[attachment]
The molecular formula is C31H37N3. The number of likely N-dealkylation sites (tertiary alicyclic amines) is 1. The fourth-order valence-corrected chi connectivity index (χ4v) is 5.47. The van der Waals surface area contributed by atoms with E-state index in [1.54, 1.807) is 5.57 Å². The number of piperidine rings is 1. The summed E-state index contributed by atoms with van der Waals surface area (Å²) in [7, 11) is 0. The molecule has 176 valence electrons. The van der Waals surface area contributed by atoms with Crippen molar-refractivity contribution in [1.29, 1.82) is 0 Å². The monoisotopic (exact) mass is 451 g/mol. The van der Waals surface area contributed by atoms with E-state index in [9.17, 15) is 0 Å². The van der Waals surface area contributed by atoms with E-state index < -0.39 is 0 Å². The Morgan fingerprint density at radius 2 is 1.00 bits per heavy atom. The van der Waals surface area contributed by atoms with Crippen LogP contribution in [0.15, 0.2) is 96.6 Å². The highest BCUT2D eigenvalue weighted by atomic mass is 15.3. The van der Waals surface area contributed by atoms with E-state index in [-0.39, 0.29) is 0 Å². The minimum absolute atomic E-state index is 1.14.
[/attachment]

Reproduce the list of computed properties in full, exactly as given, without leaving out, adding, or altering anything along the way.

The molecular formula is C31H37N3. The number of likely N-dealkylation sites (tertiary alicyclic amines) is 1. The fourth-order valence-corrected chi connectivity index (χ4v) is 5.47. The van der Waals surface area contributed by atoms with E-state index in [1.54, 1.807) is 5.57 Å². The number of piperidine rings is 1. The summed E-state index contributed by atoms with van der Waals surface area (Å²) in [7, 11) is 0. The molecule has 176 valence electrons. The van der Waals surface area contributed by atoms with Crippen molar-refractivity contribution in [1.29, 1.82) is 0 Å². The monoisotopic (exact) mass is 451 g/mol. The van der Waals surface area contributed by atoms with E-state index in [9.17, 15) is 0 Å². The van der Waals surface area contributed by atoms with E-state index < -0.39 is 0 Å². The Morgan fingerprint density at radius 2 is 1.00 bits per heavy atom. The van der Waals surface area contributed by atoms with Crippen LogP contribution in [0.15, 0.2) is 96.6 Å². The highest BCUT2D eigenvalue weighted by atomic mass is 15.3. The van der Waals surface area contributed by atoms with E-state index in [-0.39, 0.29) is 0 Å². The minimum absolute atomic E-state index is 1.14.